EX: 1/30/2012
  >> Search features
>> Confirm subscribe
2017.09.07 Thu, by Translated by: Alvin Li
Ears Set Free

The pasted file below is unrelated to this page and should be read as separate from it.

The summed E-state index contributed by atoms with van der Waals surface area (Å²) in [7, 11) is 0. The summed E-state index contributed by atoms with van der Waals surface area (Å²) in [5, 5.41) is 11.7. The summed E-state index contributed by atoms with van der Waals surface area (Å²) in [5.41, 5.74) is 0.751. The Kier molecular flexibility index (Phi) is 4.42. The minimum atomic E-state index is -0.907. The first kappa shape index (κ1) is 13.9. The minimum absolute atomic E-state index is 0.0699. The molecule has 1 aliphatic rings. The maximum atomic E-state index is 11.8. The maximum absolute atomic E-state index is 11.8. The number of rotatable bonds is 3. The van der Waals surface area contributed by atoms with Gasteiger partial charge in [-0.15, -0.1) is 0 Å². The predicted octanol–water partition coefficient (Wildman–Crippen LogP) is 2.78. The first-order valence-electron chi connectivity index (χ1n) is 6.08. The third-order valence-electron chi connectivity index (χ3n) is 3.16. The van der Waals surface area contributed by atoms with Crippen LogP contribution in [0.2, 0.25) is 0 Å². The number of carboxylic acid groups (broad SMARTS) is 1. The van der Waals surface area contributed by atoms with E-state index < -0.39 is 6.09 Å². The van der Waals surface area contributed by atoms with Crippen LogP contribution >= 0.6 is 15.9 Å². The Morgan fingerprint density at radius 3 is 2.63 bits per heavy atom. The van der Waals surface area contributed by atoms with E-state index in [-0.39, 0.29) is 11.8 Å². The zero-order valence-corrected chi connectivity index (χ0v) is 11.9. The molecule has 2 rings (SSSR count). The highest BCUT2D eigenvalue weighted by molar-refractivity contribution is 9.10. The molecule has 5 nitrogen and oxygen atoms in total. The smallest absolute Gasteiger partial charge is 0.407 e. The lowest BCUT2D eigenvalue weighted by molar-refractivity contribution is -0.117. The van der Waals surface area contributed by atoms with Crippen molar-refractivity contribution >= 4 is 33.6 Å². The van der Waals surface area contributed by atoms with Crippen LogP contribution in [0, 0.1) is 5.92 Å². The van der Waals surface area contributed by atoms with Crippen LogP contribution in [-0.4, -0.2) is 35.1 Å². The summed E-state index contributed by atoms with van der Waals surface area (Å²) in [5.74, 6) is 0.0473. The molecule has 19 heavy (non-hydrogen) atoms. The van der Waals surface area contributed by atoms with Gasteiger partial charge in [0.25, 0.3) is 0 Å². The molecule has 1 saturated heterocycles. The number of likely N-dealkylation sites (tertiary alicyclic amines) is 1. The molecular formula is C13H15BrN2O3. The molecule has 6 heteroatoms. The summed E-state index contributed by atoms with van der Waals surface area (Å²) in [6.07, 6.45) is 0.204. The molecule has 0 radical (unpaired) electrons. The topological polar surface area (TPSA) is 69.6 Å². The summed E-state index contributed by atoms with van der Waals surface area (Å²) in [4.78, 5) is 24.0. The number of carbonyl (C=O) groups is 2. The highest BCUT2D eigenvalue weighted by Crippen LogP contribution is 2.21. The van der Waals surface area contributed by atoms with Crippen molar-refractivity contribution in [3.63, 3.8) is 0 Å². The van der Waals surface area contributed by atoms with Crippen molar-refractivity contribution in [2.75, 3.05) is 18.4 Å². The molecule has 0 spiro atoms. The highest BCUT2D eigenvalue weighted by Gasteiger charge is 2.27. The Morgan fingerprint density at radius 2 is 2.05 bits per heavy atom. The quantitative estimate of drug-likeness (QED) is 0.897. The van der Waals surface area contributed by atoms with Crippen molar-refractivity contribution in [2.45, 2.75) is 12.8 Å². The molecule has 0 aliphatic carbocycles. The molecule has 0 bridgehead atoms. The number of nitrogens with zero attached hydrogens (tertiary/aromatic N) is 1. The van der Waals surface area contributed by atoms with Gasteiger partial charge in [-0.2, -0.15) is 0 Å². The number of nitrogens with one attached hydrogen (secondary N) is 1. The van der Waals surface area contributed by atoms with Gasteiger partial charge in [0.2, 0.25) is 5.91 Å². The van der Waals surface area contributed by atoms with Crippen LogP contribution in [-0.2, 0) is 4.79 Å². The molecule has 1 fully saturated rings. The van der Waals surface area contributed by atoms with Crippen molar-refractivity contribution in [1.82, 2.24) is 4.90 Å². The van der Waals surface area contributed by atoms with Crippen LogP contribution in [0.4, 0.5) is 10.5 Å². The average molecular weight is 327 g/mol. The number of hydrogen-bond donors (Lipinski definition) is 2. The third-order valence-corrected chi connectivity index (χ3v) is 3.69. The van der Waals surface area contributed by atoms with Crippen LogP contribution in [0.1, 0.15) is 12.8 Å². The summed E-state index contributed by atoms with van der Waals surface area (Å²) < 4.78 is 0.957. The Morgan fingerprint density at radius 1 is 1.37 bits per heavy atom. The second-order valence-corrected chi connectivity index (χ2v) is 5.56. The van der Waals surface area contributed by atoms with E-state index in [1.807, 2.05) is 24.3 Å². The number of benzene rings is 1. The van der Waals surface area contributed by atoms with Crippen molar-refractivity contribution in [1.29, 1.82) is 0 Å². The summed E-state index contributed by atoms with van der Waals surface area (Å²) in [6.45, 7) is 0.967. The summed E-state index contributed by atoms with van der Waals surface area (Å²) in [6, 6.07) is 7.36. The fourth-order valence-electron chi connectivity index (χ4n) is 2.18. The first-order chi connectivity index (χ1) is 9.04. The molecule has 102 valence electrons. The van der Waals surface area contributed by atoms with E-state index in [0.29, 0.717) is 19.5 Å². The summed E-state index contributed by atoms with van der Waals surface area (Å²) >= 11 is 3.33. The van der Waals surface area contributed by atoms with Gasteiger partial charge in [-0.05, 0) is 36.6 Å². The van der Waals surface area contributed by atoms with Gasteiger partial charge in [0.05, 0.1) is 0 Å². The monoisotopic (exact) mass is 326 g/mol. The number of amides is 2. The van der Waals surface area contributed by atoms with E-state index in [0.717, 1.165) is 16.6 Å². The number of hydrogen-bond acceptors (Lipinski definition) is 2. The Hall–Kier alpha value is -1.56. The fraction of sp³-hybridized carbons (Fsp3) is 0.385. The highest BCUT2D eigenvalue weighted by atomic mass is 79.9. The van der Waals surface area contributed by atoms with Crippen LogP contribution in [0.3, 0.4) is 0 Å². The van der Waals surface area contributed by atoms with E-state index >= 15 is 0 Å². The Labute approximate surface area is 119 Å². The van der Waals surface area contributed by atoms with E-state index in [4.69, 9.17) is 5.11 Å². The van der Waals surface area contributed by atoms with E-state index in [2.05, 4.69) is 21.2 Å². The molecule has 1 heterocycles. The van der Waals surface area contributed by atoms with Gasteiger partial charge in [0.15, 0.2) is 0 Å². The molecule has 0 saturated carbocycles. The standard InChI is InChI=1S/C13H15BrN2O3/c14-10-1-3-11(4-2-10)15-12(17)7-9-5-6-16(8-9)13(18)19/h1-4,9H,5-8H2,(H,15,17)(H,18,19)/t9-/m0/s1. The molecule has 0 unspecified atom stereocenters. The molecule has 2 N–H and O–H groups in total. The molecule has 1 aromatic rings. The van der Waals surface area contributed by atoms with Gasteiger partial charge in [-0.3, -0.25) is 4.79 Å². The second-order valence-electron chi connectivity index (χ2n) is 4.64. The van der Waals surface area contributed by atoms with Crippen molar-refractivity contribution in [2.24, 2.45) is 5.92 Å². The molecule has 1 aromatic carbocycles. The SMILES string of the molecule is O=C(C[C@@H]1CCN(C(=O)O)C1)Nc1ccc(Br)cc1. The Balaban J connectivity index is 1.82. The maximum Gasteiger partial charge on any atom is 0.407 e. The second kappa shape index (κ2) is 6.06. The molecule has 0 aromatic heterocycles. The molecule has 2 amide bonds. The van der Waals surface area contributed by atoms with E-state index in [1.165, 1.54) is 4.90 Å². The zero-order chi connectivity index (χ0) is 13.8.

It was last April, at Fruity Space, Beijing. Walking through a narrow entrance and down the stairs, a traditional Indian ensemble was about to start their performance. The sound of a sarod and a sitar dipped in and out of the tabla drumbeats as though they were improvising a heated conversation. Soon, a melodious and rich female voice chimed in; it was from a woman sitting on the ground. Her expression was calm and composed, but her singing gave the impression that she was telling a tragic story in tears. The strings rattled under her fingertips, resonating like metallic particles; together with the sometimes groovy and at other times uplifting drumming, it forged an exotic soundscape. Everyone sat cross-legged on the floor as if performing a ritual where they followed the enchanting melody to a mysterious and profound dimension. For a moment I lost myself in ecstasy, and I sensed the existence of a veiled community. This community had a natural cohesion; like a constellation in chaos, its shape was ungraspable to my eyes, and yet I really could feel its existence. The poem Pipa Xing (The Lute Ballad) suddenly came to my mind, which perhaps translates to: if the singing wasn’t genuine, how would the singer know if the audience was moved? In a situation where isolated individuals come to be connected through shared sensorial experiences, individual and social differences are dispelled, albeit briefly. As a non-professional arts writer, I am always parsing the artworks at an exhibition. I wrestle with language and weigh it against my interpretation as well as the status quo, and it is always exhausting labor. In a puzzling situation where one performs after another, I often find myself distracted. But at that moment, the melody felt strangely compelling and spontaneous.